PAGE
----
I have heard it said that our emotions have two sides – joy and sadness, and you can’t have one without the other. For our NF Northeast Community this has been a week of conflicting emotions, and I think it is fair to say that the sadness outweighs the joy.
The week began on Monday with the 31st Annual NF Golf Tournament at the International Golf Course in Bolton, MA. This event has been the cornerstone on which the NF Northeast organization was built. The success of this enduring and highly regarded tournament evokes feelings of joy and pride. We are proud that this high profile event has helped create awareness of NF, proud that it has raised over $3 million dollars to help fund critical research, and especially proud that golfers at the tournament have stepped up to sponsor hundreds of kids to attend Camp New Friends. The kids who go to NF Camp get to experience joy for one week, thanks to the kindness and generosity of strangers.
On Tuesday our emotional pendulum swung dramatically into sadness as we attended two funerals for two remarkable young women in our NF Northeast Family. They died because of NF1.
Brittany Roche of New Hampshire was 25 years old and Erin Dawson of Massachusetts was 29. Brittany and Erin both belonged to large families who have been very involved as volunteers for our organization and have greatly helped us further our mission. The two families have worked tirelessly to create awareness of NF and raise funds for research to find treatments and the cure for NF.
I have known both girls since they were young, and as is often the case, NF affected them very differently. Brittany had medical issues beginning at age 3, but Erin’s was considered a “mild” case of NF.
They were different personality types and had different goals, but in many ways they were on similar paths. They just wanted healthy, happy lives, but NF would not allow that.
Before she became too ill to continue college, Brittany was studying Early Childhood Education. She treasured the time with her family, and especially her three young nieces. Early on, Brittany would talk openly about NF whether it be on a video about NF or in front of a large audience at the ribbon cutting ceremony for the Harvard Medical School Center for NF and Allied Disorders. In recent years she was guest speaker at the International Golf Tournament. She told the room full of golfers how NF had impacted her life, and how wonderful it was for her to make friends at NF Camp. When Brittany finished talking golfers rose to their feet and donated enough to pay for twenty-five kids to attend Camp New Friends! Helping others is what gave Brittany joy, and when Brittany was described by her family members and friends the words courage, grace and positivity were often heard.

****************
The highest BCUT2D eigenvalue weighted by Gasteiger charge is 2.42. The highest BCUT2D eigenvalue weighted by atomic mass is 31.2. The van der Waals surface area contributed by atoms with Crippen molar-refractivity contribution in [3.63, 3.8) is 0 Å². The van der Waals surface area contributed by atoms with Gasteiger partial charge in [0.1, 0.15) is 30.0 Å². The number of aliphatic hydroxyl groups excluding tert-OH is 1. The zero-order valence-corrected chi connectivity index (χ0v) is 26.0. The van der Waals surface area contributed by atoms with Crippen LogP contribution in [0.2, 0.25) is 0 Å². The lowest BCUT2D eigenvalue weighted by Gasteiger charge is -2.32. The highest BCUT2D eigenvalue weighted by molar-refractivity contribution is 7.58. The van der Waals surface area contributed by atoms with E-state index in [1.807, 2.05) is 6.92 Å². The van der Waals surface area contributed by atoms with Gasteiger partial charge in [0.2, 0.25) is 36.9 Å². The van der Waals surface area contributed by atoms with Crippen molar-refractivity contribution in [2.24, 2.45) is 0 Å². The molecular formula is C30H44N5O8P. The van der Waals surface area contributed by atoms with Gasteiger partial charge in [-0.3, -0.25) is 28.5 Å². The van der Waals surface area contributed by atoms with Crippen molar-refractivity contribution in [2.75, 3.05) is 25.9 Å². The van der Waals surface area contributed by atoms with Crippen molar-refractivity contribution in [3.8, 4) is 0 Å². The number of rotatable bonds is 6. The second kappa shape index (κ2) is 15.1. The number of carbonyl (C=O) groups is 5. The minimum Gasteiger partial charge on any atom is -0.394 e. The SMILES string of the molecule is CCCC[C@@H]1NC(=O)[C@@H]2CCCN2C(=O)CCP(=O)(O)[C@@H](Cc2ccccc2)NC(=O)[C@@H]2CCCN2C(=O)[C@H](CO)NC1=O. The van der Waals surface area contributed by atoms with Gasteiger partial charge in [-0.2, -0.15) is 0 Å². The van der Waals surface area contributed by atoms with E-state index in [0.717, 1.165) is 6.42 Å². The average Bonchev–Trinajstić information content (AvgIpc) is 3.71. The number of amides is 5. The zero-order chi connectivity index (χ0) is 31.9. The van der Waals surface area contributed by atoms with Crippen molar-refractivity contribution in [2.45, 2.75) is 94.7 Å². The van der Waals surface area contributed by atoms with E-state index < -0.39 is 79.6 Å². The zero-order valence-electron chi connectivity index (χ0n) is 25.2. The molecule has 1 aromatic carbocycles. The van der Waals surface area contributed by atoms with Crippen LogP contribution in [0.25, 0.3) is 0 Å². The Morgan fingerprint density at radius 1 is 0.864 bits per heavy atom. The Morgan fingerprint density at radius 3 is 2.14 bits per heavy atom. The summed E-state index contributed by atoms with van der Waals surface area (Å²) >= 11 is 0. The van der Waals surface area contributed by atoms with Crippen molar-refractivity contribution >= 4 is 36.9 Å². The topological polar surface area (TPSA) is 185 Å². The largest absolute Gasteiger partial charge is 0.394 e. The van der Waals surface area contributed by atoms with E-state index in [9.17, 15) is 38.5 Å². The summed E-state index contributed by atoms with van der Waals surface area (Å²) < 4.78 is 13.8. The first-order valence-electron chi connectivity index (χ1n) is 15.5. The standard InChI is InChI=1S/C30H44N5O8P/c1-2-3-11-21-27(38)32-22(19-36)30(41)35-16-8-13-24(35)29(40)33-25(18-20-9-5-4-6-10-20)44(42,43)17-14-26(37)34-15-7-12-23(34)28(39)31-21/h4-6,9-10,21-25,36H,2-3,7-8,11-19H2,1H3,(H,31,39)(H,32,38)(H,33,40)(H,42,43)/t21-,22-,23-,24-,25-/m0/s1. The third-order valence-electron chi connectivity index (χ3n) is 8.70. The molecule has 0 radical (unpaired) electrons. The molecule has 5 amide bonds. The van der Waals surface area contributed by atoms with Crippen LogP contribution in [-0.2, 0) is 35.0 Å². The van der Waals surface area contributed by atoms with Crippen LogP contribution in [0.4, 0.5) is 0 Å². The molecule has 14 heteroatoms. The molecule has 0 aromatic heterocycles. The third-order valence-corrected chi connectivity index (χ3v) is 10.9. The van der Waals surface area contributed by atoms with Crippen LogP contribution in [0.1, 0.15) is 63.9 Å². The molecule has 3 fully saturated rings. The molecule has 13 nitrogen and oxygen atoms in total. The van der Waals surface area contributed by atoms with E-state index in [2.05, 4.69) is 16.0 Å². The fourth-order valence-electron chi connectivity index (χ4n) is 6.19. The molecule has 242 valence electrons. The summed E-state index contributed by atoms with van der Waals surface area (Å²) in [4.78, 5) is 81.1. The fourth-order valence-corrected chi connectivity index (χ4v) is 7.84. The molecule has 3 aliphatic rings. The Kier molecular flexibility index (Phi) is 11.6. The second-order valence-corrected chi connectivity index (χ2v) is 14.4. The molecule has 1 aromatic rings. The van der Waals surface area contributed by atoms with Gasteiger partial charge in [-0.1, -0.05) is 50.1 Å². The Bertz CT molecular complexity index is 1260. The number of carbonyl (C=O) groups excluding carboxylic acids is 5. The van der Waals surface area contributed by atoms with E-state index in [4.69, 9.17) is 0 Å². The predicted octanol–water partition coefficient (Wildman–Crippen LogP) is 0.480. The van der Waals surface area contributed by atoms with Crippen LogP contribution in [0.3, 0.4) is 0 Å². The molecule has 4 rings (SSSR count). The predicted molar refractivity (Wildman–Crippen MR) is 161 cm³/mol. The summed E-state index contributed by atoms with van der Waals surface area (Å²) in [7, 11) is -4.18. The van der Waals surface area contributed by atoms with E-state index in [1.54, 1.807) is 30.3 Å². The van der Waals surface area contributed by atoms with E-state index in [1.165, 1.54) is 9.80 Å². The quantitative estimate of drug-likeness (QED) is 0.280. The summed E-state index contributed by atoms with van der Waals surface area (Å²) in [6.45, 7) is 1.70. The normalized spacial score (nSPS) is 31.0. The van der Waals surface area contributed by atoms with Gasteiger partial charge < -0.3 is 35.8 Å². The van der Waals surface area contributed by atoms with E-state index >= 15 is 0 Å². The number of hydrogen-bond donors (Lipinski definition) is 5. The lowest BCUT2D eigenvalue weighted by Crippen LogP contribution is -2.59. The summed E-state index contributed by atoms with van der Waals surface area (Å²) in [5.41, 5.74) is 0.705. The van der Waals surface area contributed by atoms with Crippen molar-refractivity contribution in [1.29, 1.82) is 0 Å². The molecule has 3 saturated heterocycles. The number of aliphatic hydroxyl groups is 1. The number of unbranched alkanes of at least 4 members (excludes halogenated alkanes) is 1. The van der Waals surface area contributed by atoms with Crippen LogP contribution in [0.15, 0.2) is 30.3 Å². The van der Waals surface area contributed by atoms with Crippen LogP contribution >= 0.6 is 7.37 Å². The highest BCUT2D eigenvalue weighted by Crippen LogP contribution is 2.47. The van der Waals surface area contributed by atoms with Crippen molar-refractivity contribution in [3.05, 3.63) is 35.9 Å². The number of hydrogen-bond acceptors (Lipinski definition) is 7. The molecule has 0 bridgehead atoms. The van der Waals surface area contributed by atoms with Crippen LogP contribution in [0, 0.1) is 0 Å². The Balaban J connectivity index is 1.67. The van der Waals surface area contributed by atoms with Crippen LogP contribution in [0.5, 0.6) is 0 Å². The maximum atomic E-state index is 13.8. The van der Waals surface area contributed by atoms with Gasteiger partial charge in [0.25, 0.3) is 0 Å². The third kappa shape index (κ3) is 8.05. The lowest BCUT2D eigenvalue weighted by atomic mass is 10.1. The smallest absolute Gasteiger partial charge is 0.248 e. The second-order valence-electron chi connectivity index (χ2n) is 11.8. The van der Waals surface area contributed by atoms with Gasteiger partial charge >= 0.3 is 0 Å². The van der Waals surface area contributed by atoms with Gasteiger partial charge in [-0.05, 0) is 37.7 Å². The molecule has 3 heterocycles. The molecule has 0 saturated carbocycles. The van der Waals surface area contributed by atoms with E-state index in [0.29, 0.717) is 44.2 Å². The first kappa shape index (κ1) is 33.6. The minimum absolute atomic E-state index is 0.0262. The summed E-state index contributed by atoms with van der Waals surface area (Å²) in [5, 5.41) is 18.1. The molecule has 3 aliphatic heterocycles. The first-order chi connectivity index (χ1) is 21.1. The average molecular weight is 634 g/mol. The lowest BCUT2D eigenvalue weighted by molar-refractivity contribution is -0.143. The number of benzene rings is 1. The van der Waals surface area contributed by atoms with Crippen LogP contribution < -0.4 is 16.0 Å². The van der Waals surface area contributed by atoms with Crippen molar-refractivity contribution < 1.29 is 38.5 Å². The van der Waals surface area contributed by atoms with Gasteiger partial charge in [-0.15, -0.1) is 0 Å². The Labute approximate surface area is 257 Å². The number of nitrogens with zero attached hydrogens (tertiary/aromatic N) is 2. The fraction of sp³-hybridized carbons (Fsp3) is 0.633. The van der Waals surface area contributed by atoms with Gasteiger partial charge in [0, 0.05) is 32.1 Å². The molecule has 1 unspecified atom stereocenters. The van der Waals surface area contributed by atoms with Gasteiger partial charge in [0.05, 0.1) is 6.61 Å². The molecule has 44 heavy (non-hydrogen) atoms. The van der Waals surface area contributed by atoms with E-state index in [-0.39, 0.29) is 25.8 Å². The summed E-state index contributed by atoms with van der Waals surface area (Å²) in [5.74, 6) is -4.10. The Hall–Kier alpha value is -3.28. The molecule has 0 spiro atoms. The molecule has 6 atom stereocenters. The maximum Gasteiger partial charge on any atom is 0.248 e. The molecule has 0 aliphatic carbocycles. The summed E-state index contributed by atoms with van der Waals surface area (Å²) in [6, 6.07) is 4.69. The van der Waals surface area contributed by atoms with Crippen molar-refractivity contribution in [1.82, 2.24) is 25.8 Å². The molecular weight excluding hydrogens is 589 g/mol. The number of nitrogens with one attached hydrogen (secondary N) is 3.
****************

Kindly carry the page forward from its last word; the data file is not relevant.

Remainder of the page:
For Erin, getting through school took her a little longer than she planned, and it was a great accomplishment when she received her Bachelors’ degree in Criminal Justice and went on to become the first female Security Officer at Endicott College. This career was her lifelong dream but sadly her work was cut short due to illness and treatment.
Erin had a bucket list. Swimming with the dolphins, parachuting, a Taylor Swift Concert and memorable trips with family were checked off that list one by one in spite of Stage 4 cancer. At her memorial service family members had hot-pink streaks in their hair, because on any day we were never sure what color Erin’s hair would be, but hot-pink was a favorite! Her family describes her as smart, funny and lovely – a woman who was given every gift but time.
This week the words courageous and resilient were used often to describe Erin and Brittany, but on Tuesday morning in New Hampshire and Tuesday afternoon in Massachusetts it was two courageous and resilient mothers who delivered the beautiful and heartbreaking eulogies for their daughters.
We have known that Brittany and Erin have both had failing health these past few years, but the reality of their passing within days of each other has left me stunned, angry and, quite frankly, a bit defeated. They fought so hard, their families worked so hard, and still NF won in the end. NF won because we have not done enough and we still have work to do. We will take a few lessons from Erin and Brittany, and their mothers and families, and in their honor we will fight even harder to win this battle against NF.
June 17, 2016 – by Karen Peluso, Executive Director, Neurofibromatosis Northeast